This image (of a witch’s hat) represents these five parts of a plot arc, but it makes it look like the climax happens in the middle of the story. That’s never the case. So it’s an inaccurate depiction of the shape of a story. I had a discussion with my 9th-grade son about story and plot. He said, “How could the state of North Carolina be wrong? All the teachers teach it that way because the state tells them to.” I mean, it’s all fine and good, but YOU try writing a novel with that structure and see what happens. You can analyze all day long and squeeze things into those areas, but I guess it’s a lot like a map that isn’t drawn to scale. I explained this to my son and he said it didn’t matter if it was drawn to scale. You can still get the gist of it. He said the rising action has like 8 or 9 major things that happen, but the falling action might only have 3 or 4. My point is this: DRAW THE MAP TO SCALE.

A More Accurate Picture of the Narrative Arc


The problem is that the climax is actually a POINT. The rest are more in-depth. If you want to keep using the basic story diagram of a witch’s hat, by all means, go right ahead. But if you begin to shift it, the story diagram starts to take on a more accurate reflection of the narrative arc. Hello to the map drawn to scale!

HERO’S JOURNEY ARCHPLOT STRUCTURE



This plot diagram looks more like a flattened witch’s hat, worn like a beret. Kind of. Anyway, the blue circles represent the 5 main plot points. They are POINTS (not acts). Act one is from the very beginning up to plot point #2. Act 2 begins at plot point #2 and goes to plot point #4. Act 3, the end, begins at plot point #4 and goes to the very end, of course. So where do these 5 parts of a story arc fall on this new world view of a story shape? The diagram above still includes the exposition. Yes, that’s the beginning. It still includes the rising action. That’s the middle, the longest part of a story. It still has the climax, of course. But the ending is where I propose a new world order.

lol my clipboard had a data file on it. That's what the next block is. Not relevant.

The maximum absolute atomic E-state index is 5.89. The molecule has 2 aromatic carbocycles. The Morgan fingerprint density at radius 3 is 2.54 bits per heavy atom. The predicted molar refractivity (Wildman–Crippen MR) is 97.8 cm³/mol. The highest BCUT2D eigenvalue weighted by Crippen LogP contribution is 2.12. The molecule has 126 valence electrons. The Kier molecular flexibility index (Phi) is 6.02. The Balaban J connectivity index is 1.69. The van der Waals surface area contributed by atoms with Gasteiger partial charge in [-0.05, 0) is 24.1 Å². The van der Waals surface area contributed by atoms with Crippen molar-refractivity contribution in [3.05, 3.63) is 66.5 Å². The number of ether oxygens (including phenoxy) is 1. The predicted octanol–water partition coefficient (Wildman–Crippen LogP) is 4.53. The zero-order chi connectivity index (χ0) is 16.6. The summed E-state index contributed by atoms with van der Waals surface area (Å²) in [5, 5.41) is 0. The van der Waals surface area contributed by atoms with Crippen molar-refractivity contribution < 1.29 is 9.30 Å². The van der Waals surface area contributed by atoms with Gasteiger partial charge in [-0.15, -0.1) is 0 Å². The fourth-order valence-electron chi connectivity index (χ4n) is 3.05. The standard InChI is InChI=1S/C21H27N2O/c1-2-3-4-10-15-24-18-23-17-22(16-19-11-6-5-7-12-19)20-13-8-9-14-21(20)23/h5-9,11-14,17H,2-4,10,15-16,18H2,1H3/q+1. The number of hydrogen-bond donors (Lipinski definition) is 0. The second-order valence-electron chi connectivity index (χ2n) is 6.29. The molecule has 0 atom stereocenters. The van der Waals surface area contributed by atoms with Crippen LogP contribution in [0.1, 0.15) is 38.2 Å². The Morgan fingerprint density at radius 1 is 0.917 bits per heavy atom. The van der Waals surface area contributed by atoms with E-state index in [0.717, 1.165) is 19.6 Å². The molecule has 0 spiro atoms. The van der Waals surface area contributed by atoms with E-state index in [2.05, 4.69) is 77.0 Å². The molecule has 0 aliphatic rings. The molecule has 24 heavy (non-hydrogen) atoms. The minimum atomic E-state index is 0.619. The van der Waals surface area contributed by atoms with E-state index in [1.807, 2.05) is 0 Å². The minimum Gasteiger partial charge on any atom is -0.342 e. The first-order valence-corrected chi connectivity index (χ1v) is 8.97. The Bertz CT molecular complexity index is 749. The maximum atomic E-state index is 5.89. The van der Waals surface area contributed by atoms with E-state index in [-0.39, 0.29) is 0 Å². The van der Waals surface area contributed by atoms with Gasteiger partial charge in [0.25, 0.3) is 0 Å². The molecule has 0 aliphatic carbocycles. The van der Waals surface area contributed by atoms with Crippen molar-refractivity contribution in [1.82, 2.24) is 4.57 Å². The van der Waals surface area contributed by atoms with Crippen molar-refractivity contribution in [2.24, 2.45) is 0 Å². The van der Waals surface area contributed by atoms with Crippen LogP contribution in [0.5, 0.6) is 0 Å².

Do You Really Need Both Falling Action and a Resolution?


Yes, and no. “No” because the resolution is not a separate part of the story arc. But “yes” because the resolution is part of the falling action. The climax, the falling action, and the resolution are actually all included as part of the ending. The falling action is not an equivalent length to the rising action. Therefore, the witch’s hat needed to be squashed. The falling action and the resolution are really one and the same. The falling action leads to a satisfying ending that resolves all the conflict and ties up any loose ends. But it’s not necessarily a separate act, or point, or component of the story. The resolution is basically the final scene in the story. It’s PART OF the falling action. And all the witch’s hat diagrams of the story arc are misleading because they aren’t drawn to scale. SQUASH. The rising action (plot point 1 to plot point 5) take up close to 70% of the story, so therefore it is impossible for the falling action to take up 50% of the story! When the diagram of a narrative arc is drawn to scale, it helps you keep the story arc in perspective. And when you can tell your story with this perspective in mind, it will less likely drag on forever. Chances are, you’ll reach a satisfying ending more quickly.

What other plot maps, diagrams, or story arcs have you tried and liked (or disliked)? Share your comment here.